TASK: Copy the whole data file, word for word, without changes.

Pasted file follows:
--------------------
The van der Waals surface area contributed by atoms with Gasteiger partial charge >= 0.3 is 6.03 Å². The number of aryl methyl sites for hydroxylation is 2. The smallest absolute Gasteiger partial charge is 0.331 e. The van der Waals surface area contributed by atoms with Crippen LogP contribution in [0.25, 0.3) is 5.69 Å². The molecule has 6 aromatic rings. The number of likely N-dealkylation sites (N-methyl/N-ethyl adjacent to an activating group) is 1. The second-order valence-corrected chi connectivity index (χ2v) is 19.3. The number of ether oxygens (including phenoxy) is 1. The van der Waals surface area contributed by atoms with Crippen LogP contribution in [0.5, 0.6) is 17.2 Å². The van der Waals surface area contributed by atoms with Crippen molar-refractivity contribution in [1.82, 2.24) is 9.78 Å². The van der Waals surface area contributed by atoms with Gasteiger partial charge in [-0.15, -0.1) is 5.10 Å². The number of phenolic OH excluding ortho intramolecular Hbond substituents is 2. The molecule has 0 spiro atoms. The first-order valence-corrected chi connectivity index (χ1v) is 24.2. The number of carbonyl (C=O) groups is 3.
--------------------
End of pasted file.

The van der Waals surface area contributed by atoms with Gasteiger partial charge >= 0.3 is 6.03 Å². The number of aryl methyl sites for hydroxylation is 2. The smallest absolute Gasteiger partial charge is 0.331 e. The van der Waals surface area contributed by atoms with Crippen LogP contribution in [0.25, 0.3) is 5.69 Å². The molecule has 6 aromatic rings. The number of likely N-dealkylation sites (N-methyl/N-ethyl adjacent to an activating group) is 1. The second-order valence-corrected chi connectivity index (χ2v) is 19.3. The number of ether oxygens (including phenoxy) is 1. The van der Waals surface area contributed by atoms with Crippen LogP contribution in [0.5, 0.6) is 17.2 Å². The van der Waals surface area contributed by atoms with Crippen molar-refractivity contribution in [1.82, 2.24) is 9.78 Å². The van der Waals surface area contributed by atoms with Gasteiger partial charge in [-0.15, -0.1) is 5.10 Å². The number of phenolic OH excluding ortho intramolecular Hbond substituents is 2. The molecule has 0 spiro atoms. The first-order valence-corrected chi connectivity index (χ1v) is 24.2. The number of carbonyl (C=O) groups is 3.